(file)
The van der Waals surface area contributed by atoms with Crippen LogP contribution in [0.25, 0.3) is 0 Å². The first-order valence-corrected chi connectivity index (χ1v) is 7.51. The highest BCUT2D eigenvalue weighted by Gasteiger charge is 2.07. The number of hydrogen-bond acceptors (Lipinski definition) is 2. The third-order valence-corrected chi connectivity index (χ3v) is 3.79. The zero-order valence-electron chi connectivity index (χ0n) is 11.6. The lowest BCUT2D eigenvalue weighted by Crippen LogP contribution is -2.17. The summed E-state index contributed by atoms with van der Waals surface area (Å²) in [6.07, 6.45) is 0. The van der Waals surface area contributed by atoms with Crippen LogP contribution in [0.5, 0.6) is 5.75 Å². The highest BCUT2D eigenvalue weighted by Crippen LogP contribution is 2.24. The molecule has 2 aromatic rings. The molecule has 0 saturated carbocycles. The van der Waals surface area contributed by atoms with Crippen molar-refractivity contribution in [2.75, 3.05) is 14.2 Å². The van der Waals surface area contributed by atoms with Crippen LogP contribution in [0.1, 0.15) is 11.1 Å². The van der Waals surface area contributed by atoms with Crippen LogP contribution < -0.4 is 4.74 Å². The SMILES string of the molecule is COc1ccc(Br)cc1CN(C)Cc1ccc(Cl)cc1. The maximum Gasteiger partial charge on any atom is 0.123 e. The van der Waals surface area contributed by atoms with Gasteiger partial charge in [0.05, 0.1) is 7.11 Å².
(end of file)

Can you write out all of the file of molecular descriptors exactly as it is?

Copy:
The van der Waals surface area contributed by atoms with Crippen LogP contribution in [0.25, 0.3) is 0 Å². The first-order valence-corrected chi connectivity index (χ1v) is 7.51. The highest BCUT2D eigenvalue weighted by Gasteiger charge is 2.07. The number of hydrogen-bond acceptors (Lipinski definition) is 2. The third-order valence-corrected chi connectivity index (χ3v) is 3.79. The zero-order valence-electron chi connectivity index (χ0n) is 11.6. The lowest BCUT2D eigenvalue weighted by Crippen LogP contribution is -2.17. The summed E-state index contributed by atoms with van der Waals surface area (Å²) in [6.07, 6.45) is 0. The van der Waals surface area contributed by atoms with Crippen LogP contribution in [0.5, 0.6) is 5.75 Å². The highest BCUT2D eigenvalue weighted by Crippen LogP contribution is 2.24. The molecule has 2 aromatic rings. The molecule has 0 saturated carbocycles. The van der Waals surface area contributed by atoms with Crippen molar-refractivity contribution in [2.75, 3.05) is 14.2 Å². The van der Waals surface area contributed by atoms with Crippen LogP contribution in [0.1, 0.15) is 11.1 Å². The van der Waals surface area contributed by atoms with Crippen LogP contribution < -0.4 is 4.74 Å². The SMILES string of the molecule is COc1ccc(Br)cc1CN(C)Cc1ccc(Cl)cc1. The maximum Gasteiger partial charge on any atom is 0.123 e. The van der Waals surface area contributed by atoms with Gasteiger partial charge in [0.05, 0.1) is 7.11 Å².